ball sinsearach (stair)
2019-11-15 17:08
ceadaithe
diúltaithe
ag fanacht le cinneadh
In the townland of Rathcahill, in the parish of Monagea, in the Barony of Glenquin, and in the County Limerick there is a fort locally known as "[?]". About ninety years ago Owen King had a garden near this fort and he had corn grown in the garden. He had people binding, cutting and
ball sinsearach (stair)
2019-11-15 17:07
ceadaithe
diúltaithe
ag fanacht le cinneadh
In former times people used several remedies for their ailments. If a child had the thrush the gander would be kept in for nine mornings and he would be taken to the child the first thing in the morning for nine successive mornings. The child's mouth would be opened so as to let the gander's breathe into his mouth, and the child would be cured before the ninth day.
When children used to get whooping cough their parents used to watch until they would see a man with a white horse and they would say - Man of the white horse any cure for the whooping cough and whatever he would say was supposed to cure it. If a person sprained his wrist or his leg or any part of his body the skin of a black cat was supposed to cure it.
ball sinsearach (stair)
2019-11-12 21:39
ceadaithe
diúltaithe
ag fanacht le cinneadh
rooms were burned. The house was well furnished and it was all destroyed. There were no lives in danger or lost as there was no one in the house at the time, but the owner was seen leaving it about a quarter of an hour before.
Another house which belonged to Mary Maye, Kildalkey, Athboy was burned. There was nobody living in the house at the time, and it is not known what caused it.
A few years ago a great many sheep died with the fluke. It was caused by a wet season and in lowlying land most sheep died.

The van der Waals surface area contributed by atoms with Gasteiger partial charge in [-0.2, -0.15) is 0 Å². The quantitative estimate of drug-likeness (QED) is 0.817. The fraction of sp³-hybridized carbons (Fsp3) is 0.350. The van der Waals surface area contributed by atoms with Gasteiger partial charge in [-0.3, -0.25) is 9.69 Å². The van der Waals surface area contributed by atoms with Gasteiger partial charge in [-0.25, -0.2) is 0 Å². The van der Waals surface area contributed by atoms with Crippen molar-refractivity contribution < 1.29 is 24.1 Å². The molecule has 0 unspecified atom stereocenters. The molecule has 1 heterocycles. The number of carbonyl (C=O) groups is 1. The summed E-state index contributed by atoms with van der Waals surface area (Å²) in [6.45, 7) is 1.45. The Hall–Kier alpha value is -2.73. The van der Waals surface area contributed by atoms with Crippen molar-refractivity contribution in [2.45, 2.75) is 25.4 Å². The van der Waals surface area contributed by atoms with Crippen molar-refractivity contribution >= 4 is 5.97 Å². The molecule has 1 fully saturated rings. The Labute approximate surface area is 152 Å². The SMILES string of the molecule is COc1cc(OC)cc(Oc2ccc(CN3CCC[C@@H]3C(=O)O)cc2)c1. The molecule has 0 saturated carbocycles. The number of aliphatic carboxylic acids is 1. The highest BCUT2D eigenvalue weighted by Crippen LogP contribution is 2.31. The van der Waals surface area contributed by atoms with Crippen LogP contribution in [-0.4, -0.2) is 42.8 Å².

A terrible plague called the foot-and-mouth-disease came on the cattle in this district a good many years ago. It killed a lot of cattle.
ball sinsearach (stair)
2019-11-12 21:36
ceadaithe
diúltaithe
ag fanacht le cinneadh
all out of the house that it took fire and was burned to the ground. This happened about twenty years ago.
About sixteen or seventeen years ago "The Flu" raged over the district and it killed a lot of people.
Some time ago a Jap was engaged by a gentleman in "Clifton House". He was out early in the morning and when his master went for him he found him shot in the yard.
Another important event was the shooting of Jimmy Smyth at Athboy barracks during the civil was he was a native of Kilskeer.
A house which belonged to Andrew McKeon Otterstown Athboy was burned in 1922. It is not known what caused the fire. It started in the room underneath and followed its course until all the upper
ball sinsearach (stair)
2019-11-12 21:32
ceadaithe
diúltaithe
ag fanacht le cinneadh
One of the most tragic fires that happened around Athboy was with Benny Reilly when his wife who was a school teacher and their baby were burned to death.
This tragic even took place about twenty years ago near Derrylangan.
There was also a great fire at Clifton with Tom Cumiskey, himself and his house were burned when his daughter was in town, also Pat Carroll from Ballyfallon. It happened when they were
ball sinsearach (stair)
2019-11-12 21:29
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they sang were "Fair Annie from Athboy" "The Old Bog Hole" and "Eirn go [?]". The stories they told were "The Wild Irishman" and "The Grey Geese in the green field grazing".
ball sinsearach (stair)
2019-11-12 21:27
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in six hours, to visit a Spring Show.
John Davy, Kildalkey won many trophies in Ireland at high jumping. His popular being "Champion of Ireland" in the Tailtenn Games.